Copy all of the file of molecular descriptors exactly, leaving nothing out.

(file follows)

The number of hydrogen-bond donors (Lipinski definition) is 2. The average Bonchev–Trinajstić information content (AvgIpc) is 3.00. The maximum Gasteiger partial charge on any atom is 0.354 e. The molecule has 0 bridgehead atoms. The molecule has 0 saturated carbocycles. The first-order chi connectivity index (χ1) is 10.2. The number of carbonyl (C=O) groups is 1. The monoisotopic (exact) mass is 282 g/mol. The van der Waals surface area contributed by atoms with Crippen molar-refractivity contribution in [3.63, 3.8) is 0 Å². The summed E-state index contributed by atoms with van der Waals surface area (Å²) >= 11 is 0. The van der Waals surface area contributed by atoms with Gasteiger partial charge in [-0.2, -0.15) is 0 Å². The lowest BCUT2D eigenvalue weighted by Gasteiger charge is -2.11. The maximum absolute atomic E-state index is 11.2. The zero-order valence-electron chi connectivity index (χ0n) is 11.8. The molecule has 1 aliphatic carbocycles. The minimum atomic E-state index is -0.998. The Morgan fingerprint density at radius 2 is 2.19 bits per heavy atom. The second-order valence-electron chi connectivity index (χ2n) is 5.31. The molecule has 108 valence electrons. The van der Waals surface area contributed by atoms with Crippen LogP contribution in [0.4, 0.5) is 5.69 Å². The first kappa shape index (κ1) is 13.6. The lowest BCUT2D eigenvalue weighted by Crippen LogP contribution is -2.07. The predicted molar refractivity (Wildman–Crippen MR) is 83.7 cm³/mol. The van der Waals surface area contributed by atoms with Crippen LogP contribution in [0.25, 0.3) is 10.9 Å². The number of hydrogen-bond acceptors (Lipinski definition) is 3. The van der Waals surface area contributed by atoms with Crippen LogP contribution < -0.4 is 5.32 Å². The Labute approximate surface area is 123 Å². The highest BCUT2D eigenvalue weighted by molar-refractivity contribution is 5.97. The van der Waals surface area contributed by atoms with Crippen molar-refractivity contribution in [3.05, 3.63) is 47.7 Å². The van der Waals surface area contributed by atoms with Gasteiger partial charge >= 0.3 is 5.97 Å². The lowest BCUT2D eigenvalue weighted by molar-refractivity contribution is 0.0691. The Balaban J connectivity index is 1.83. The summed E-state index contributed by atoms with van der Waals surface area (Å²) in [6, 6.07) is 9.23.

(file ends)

The number of hydrogen-bond donors (Lipinski definition) is 2. The average Bonchev–Trinajstić information content (AvgIpc) is 3.00. The maximum Gasteiger partial charge on any atom is 0.354 e. The molecule has 0 bridgehead atoms. The molecule has 0 saturated carbocycles. The first-order chi connectivity index (χ1) is 10.2. The number of carbonyl (C=O) groups is 1. The monoisotopic (exact) mass is 282 g/mol. The van der Waals surface area contributed by atoms with Crippen molar-refractivity contribution in [3.63, 3.8) is 0 Å². The summed E-state index contributed by atoms with van der Waals surface area (Å²) >= 11 is 0. The van der Waals surface area contributed by atoms with Gasteiger partial charge in [-0.2, -0.15) is 0 Å². The lowest BCUT2D eigenvalue weighted by Gasteiger charge is -2.11. The maximum absolute atomic E-state index is 11.2. The zero-order valence-electron chi connectivity index (χ0n) is 11.8. The molecule has 1 aliphatic carbocycles. The minimum atomic E-state index is -0.998. The Morgan fingerprint density at radius 2 is 2.19 bits per heavy atom. The second-order valence-electron chi connectivity index (χ2n) is 5.31. The molecule has 108 valence electrons. The van der Waals surface area contributed by atoms with Crippen LogP contribution in [0.4, 0.5) is 5.69 Å². The first kappa shape index (κ1) is 13.6. The lowest BCUT2D eigenvalue weighted by Crippen LogP contribution is -2.07. The predicted molar refractivity (Wildman–Crippen MR) is 83.7 cm³/mol. The van der Waals surface area contributed by atoms with Crippen LogP contribution in [0.25, 0.3) is 10.9 Å². The number of hydrogen-bond acceptors (Lipinski definition) is 3. The van der Waals surface area contributed by atoms with Crippen LogP contribution < -0.4 is 5.32 Å². The Labute approximate surface area is 123 Å². The highest BCUT2D eigenvalue weighted by molar-refractivity contribution is 5.97. The van der Waals surface area contributed by atoms with Crippen molar-refractivity contribution in [3.05, 3.63) is 47.7 Å². The van der Waals surface area contributed by atoms with Gasteiger partial charge >= 0.3 is 5.97 Å². The lowest BCUT2D eigenvalue weighted by molar-refractivity contribution is 0.0691. The Balaban J connectivity index is 1.83. The summed E-state index contributed by atoms with van der Waals surface area (Å²) in [6, 6.07) is 9.23.